Unless Luzerne County Council members change their minds in a future vote, property owners still owing 2020 county real estate taxes won’t have to pay a penalty through the end of the year due to the coronavirus pandemic.
Property owners currently have until Aug. 18 to avoid a 10% penalty. The deadline was originally June 17, but council had voted to help struggling property owners by extending it.
Arguing that some need more time to recover financially, county Councilman Walter Griffith proposed an ordinance during Tuesday’s virtual meeting to do away with the penalty altogether this year.
Six of 11 council members — a majority — voted to introduce the ordinance, which would require final adoption at a future meeting to take effect. The others supporting introduction: Harry Haas, Linda McClosky Houck, LeeAnn McDermott, Kendra Radle and Stephen J. Urban.
The others voted no after concerns were raised about the fiscal impact on the county.
Stressing the administration will work with whatever council decides, county Budget/Finance Division Head Brian Swetz estimated the county will forego approximately $1 million in revenue by eliminating the penalty.
Removing an incentive to pay by Aug. 18 also may prompt more to property owners to wait until the end of the year, the administration has said. Payments made Dec. 31 won’t be received until the new year because tax collectors have until Jan. 10 to turn over that money, Swetz said.
While they had voted for the Aug. 18 no-penalty extension, the following council members did not support introducing the ordinance eliminating the penalty: Matthew Vough, Chris Perry, Sheila Saidman, Robert Schnee and Tim McGinley.
As of July 10, the county received $103.6 million in 2020 county real estate tax payments, or approximately 83% of the total billed, Swetz told council. The county budget counts on a 92% collection rate based on past receipts, which means about 90% of the budgeted amount has been received, he said.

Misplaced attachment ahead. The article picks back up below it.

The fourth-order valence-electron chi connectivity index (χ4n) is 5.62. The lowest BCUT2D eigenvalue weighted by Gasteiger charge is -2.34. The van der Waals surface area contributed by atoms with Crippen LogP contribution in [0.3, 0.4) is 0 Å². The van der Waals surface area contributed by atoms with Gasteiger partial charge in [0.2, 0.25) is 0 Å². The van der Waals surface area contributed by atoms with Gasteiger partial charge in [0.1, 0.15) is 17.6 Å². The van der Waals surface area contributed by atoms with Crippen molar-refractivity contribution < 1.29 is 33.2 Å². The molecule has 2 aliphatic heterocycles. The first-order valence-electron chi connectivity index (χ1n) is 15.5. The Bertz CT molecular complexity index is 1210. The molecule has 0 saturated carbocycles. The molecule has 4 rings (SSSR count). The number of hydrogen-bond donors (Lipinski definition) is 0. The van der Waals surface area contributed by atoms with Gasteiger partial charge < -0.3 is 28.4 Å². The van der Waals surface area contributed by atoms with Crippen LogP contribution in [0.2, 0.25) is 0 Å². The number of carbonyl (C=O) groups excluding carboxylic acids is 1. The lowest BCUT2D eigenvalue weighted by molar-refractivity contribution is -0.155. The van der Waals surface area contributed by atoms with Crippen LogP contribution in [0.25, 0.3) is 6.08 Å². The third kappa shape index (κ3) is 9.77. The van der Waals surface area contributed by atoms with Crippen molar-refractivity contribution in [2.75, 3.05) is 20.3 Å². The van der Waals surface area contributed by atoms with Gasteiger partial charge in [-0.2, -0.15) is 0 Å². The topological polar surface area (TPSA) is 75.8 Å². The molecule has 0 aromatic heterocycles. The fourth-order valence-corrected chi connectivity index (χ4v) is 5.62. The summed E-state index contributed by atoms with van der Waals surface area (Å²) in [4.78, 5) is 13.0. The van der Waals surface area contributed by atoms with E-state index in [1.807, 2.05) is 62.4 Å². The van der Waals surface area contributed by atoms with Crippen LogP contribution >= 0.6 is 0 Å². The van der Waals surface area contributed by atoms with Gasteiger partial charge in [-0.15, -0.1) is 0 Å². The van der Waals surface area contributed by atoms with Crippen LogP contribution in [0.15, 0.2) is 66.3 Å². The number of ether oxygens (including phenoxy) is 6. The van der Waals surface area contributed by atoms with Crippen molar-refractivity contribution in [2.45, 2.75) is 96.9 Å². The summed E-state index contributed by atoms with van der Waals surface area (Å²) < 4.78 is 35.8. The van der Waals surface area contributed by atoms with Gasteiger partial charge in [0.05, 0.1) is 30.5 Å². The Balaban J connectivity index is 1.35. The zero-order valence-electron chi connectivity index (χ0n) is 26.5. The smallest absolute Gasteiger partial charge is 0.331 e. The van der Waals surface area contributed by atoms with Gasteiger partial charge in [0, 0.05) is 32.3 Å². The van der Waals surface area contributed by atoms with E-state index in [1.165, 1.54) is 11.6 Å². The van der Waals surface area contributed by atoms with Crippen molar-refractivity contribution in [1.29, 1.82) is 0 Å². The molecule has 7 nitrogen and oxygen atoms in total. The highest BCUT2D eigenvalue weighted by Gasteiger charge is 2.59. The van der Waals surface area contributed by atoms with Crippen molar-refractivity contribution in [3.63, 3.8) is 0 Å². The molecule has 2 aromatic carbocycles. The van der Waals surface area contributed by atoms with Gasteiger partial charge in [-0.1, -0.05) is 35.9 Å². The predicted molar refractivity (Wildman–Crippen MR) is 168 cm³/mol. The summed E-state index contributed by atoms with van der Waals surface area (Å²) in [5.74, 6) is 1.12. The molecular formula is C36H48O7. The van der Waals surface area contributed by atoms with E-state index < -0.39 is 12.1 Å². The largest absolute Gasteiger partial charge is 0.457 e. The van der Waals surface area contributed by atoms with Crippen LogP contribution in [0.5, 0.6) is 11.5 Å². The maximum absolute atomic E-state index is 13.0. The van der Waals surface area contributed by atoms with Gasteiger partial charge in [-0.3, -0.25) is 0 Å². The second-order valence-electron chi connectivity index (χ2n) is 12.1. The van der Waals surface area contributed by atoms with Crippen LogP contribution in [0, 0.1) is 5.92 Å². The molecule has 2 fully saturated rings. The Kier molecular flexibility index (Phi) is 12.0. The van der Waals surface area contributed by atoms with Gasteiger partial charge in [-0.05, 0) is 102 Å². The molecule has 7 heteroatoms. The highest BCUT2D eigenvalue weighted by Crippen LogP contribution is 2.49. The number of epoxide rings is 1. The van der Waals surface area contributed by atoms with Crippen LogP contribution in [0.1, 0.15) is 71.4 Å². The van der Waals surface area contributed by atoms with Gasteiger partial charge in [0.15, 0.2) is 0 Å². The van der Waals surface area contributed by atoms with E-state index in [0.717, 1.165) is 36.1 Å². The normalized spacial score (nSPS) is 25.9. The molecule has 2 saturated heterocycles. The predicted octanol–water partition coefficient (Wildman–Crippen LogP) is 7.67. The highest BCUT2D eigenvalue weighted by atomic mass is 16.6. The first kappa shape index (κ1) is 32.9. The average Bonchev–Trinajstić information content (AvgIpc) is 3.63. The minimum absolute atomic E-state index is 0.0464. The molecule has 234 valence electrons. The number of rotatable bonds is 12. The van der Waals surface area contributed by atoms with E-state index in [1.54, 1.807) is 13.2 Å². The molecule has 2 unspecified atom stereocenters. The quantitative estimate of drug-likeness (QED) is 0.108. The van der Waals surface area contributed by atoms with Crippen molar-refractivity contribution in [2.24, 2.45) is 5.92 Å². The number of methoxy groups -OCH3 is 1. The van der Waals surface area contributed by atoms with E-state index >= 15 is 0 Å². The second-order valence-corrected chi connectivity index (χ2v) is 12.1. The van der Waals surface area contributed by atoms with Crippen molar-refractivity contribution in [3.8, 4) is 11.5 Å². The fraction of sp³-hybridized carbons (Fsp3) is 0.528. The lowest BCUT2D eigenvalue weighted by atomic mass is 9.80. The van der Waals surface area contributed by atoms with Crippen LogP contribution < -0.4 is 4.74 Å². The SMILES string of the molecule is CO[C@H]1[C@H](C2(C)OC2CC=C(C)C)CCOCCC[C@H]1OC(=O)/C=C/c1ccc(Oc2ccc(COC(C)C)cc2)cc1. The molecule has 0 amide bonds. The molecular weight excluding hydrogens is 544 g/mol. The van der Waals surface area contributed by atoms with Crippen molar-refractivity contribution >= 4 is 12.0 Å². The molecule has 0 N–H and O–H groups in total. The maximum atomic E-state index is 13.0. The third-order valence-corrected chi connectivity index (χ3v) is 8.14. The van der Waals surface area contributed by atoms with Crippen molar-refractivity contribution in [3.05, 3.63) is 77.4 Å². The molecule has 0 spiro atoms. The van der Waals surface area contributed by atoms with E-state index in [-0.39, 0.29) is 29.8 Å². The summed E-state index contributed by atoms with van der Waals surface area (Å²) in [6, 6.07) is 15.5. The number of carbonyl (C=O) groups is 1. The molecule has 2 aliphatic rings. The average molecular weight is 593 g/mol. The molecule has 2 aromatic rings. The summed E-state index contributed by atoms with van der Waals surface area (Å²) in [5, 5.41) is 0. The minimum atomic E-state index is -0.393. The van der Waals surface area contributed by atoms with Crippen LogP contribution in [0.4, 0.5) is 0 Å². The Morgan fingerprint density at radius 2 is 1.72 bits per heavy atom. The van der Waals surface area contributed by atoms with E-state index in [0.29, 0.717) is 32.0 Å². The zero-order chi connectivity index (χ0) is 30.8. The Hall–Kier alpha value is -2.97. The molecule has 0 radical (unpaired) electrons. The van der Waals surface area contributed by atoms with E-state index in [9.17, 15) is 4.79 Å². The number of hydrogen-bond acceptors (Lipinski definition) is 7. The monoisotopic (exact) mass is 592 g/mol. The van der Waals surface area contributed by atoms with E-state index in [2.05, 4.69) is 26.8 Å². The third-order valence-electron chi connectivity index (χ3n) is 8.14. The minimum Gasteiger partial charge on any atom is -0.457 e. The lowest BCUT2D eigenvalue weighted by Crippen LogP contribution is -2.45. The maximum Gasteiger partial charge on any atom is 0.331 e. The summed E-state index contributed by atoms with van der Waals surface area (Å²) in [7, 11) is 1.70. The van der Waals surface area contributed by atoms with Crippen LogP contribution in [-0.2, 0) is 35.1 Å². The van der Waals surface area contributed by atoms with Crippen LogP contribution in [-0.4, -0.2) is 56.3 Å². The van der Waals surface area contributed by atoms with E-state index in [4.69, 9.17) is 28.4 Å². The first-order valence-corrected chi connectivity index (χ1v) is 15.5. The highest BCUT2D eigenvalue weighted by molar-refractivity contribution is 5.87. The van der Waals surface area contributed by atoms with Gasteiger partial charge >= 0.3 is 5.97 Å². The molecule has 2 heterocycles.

Council’s decision has no bearing on upcoming school taxes that have not yet been issued, and it’s up to each municipality to determine whether no-penalty periods will be extended for local real estate taxes.
Haas said help may be increasingly important for property owners because he “wouldn’t put it past this government to move us back to yellow or red,” referring to the color-coded phases that define coronavirus restrictions on businesses and gatherings.
“I think it’s the right thing to do. People are still struggling out there, and there are still a lot of unknowns,” Haas said of his support for Griffith’s proposal.
County Manager C. David Pedri told council he continues hearing rumors the county is reverting back to the more restrictive yellow phase but has received no word of any such possibility from the state Department of Health.
Pedri said the situation would be a “major issue” if confirmed cases were in the 30 to 50 range each day for several days in a row, which is not the case at this time.
The county had 49 cases for the entire week from July 3 to July 9, or five more than the previous week, the state’s early warning tracking dashboard shows.
“Our numbers are solid here,” Pedri told council, adding he is thankful the county has not been hit with recent significant rising case counts like Allegheny County.
Residents must “adjust to a new normal” with continued precautions because nobody knows when the pandemic will end, Pedri said.
In response to an inquiry from McClosky Houck, Pedri said all furloughed county government employees returned to work July 6 except for one in the tourism office, which is faced with revenue declines from the hotel tax.
Reach Jennifer Learn-Andes at 570-991-6388 or on Twitter @TLJenLearnAndes.